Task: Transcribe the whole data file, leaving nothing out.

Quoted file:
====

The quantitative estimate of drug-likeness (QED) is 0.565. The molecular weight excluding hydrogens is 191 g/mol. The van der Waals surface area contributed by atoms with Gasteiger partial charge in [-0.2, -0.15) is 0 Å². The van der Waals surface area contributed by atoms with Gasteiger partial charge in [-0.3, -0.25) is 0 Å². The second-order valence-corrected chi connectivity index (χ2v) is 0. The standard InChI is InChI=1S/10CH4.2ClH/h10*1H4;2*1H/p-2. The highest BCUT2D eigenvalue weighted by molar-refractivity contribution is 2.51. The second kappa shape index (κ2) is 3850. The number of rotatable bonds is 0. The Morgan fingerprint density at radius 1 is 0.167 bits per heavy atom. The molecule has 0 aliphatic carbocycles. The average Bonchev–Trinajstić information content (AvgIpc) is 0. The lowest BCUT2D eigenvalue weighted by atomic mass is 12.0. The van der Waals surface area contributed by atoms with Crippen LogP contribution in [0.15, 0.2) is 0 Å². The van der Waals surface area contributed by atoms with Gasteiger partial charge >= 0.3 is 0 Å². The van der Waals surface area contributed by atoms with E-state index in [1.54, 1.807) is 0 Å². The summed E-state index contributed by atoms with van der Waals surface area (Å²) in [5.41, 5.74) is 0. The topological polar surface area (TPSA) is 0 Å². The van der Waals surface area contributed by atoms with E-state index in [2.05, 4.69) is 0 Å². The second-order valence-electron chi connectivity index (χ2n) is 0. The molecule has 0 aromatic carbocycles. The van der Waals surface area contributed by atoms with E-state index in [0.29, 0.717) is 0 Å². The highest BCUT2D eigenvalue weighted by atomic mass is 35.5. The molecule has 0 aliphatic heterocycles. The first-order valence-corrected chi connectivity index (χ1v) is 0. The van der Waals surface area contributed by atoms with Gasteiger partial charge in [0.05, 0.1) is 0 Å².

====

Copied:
The quantitative estimate of drug-likeness (QED) is 0.565. The molecular weight excluding hydrogens is 191 g/mol. The van der Waals surface area contributed by atoms with Gasteiger partial charge in [-0.2, -0.15) is 0 Å². The van der Waals surface area contributed by atoms with Gasteiger partial charge in [-0.3, -0.25) is 0 Å². The second-order valence-corrected chi connectivity index (χ2v) is 0. The standard InChI is InChI=1S/10CH4.2ClH/h10*1H4;2*1H/p-2. The highest BCUT2D eigenvalue weighted by molar-refractivity contribution is 2.51. The second kappa shape index (κ2) is 3850. The number of rotatable bonds is 0. The Morgan fingerprint density at radius 1 is 0.167 bits per heavy atom. The molecule has 0 aliphatic carbocycles. The average Bonchev–Trinajstić information content (AvgIpc) is 0. The lowest BCUT2D eigenvalue weighted by atomic mass is 12.0. The van der Waals surface area contributed by atoms with Crippen LogP contribution in [0.15, 0.2) is 0 Å². The van der Waals surface area contributed by atoms with Gasteiger partial charge >= 0.3 is 0 Å². The van der Waals surface area contributed by atoms with E-state index in [1.54, 1.807) is 0 Å². The summed E-state index contributed by atoms with van der Waals surface area (Å²) in [5.41, 5.74) is 0. The topological polar surface area (TPSA) is 0 Å². The van der Waals surface area contributed by atoms with E-state index in [2.05, 4.69) is 0 Å². The second-order valence-electron chi connectivity index (χ2n) is 0. The molecule has 0 aromatic carbocycles. The van der Waals surface area contributed by atoms with E-state index in [0.29, 0.717) is 0 Å². The highest BCUT2D eigenvalue weighted by atomic mass is 35.5. The molecule has 0 aliphatic heterocycles. The first-order valence-corrected chi connectivity index (χ1v) is 0. The van der Waals surface area contributed by atoms with Gasteiger partial charge in [0.05, 0.1) is 0 Å².